GREELEY, Colo. (KDVR) — If you have damage from the July 1 flood in Greeley, the city wants to hear about it.
Greeley’s Office of Emergency Management (OEM) has set up a self-reporting tool asking residents to weigh in. They hope to get a better scope of the overall damage after the flood.
“Part of our role at this point is taking all that information and trying to put a number on it,” assistant emergency manager Charlie McCartin told FOX31.
McCartin said local restoration companies are giving them an idea of preliminary damage estimates.
“They were getting upwards of 10 times the number of calls compared to a normal big storm,” McCartin said. “Some of the jobs that they’re doing are going to be right around a thousand dollars. Some are going to be maybe double that, but you are gonna have some of those that are a total loss.”
Part of the reason Greeley needs to get a solid number is to see if it meets the threshold for state or federal disaster assistance. The other main reason they are trying to collect flood damage information is to help address problem spots in town.
“Anytime we get these afternoon thunderstorms this time of year, this whole corner floods up,” Greeley resident Tom Crilly said.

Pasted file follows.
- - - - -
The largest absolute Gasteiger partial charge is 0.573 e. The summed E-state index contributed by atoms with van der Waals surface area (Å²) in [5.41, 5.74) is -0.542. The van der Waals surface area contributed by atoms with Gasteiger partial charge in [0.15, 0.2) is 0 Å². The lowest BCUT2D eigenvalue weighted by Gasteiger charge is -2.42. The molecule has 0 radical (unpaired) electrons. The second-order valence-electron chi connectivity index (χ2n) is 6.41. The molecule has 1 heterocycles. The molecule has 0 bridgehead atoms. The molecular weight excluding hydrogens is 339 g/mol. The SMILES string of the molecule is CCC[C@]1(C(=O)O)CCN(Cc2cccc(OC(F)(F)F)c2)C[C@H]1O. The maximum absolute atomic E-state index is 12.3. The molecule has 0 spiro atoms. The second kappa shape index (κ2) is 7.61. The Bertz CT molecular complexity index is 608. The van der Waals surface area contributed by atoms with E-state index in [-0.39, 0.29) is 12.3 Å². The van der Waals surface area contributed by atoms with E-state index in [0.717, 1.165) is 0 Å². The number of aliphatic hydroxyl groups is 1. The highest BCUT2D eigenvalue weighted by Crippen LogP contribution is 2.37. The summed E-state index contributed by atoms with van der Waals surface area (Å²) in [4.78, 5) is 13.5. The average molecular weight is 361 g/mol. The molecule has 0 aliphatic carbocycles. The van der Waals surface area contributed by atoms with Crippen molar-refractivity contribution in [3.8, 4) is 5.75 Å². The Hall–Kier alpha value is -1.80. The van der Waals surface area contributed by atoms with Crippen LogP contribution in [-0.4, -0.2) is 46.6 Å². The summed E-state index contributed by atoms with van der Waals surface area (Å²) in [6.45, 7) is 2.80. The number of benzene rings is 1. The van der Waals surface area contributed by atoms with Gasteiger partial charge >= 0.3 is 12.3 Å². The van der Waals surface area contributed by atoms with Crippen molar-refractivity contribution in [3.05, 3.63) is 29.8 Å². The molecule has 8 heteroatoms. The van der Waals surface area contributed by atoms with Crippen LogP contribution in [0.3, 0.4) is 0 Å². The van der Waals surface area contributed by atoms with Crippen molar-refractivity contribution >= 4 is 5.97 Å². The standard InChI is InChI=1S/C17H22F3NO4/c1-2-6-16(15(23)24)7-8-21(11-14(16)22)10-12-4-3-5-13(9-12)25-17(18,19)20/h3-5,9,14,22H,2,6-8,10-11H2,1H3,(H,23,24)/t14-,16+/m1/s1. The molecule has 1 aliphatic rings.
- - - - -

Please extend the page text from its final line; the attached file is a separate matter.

Crilly lives near the intersection of 10th Street and 12th Avenue. On July 1, the area was one of the hardest hit in the city.
The road itself was under at least 2 feet of water. Flood waters breached as far as 15 feet past the curb and ran into homes, businesses and municipal buildings.
Crilly said his home suffered about $3,000 worth of damage to the unfinished basement and garage. He said the flood forced his neighbors to rip out a new $25,000 basement remodel because of water damage.
“I just wish the city would do something about it,” Crilly said. “This happens all the time.”
These are the kind of problems Greeley’s OEM wants to hear about.
“If there are certain areas that are way, way, way worse than others, we need to know about that,” McCartin said. “So the next time something like this happens, we know possibly where it’s gonna hit, and in that, where it’s going to be the worst.”
Going forward, McCartin said Greeley will be looking at ways to improve roads, drainage and infrastructure in flood-prone areas.
“If you’re familiar with downtown Greeley, it’s kind of a concrete jungle. It’s all pavement, it’s all parking lots, it’s all sidewalks and very little vegetation,” McCartin said. “There’s probably going to be quite a bit of activity down there once we see exactly where the worst areas hit were.”